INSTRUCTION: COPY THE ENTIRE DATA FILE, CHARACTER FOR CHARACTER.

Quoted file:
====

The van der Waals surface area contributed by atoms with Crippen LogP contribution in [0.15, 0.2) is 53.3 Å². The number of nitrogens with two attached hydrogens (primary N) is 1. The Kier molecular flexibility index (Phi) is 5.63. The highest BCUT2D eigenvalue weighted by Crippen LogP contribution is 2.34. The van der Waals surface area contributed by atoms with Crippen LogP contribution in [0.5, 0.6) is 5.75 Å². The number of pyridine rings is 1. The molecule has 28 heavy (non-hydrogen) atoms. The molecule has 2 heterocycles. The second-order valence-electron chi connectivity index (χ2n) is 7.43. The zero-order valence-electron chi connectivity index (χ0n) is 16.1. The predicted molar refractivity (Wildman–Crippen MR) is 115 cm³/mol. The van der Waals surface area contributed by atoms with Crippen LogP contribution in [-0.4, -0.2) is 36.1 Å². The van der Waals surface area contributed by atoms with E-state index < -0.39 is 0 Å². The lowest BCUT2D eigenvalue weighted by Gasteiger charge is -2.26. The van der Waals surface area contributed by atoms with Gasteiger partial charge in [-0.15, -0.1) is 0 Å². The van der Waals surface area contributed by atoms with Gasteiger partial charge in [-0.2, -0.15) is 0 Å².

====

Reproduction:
The van der Waals surface area contributed by atoms with Crippen LogP contribution in [0.15, 0.2) is 53.3 Å². The number of nitrogens with two attached hydrogens (primary N) is 1. The Kier molecular flexibility index (Phi) is 5.63. The highest BCUT2D eigenvalue weighted by Crippen LogP contribution is 2.34. The van der Waals surface area contributed by atoms with Crippen LogP contribution in [0.5, 0.6) is 5.75 Å². The number of pyridine rings is 1. The molecule has 28 heavy (non-hydrogen) atoms. The molecule has 2 heterocycles. The second-order valence-electron chi connectivity index (χ2n) is 7.43. The zero-order valence-electron chi connectivity index (χ0n) is 16.1. The predicted molar refractivity (Wildman–Crippen MR) is 115 cm³/mol. The van der Waals surface area contributed by atoms with Crippen LogP contribution in [-0.4, -0.2) is 36.1 Å². The van der Waals surface area contributed by atoms with E-state index < -0.39 is 0 Å². The lowest BCUT2D eigenvalue weighted by Gasteiger charge is -2.26. The van der Waals surface area contributed by atoms with Gasteiger partial charge in [-0.15, -0.1) is 0 Å². The van der Waals surface area contributed by atoms with Gasteiger partial charge in [-0.2, -0.15) is 0 Å².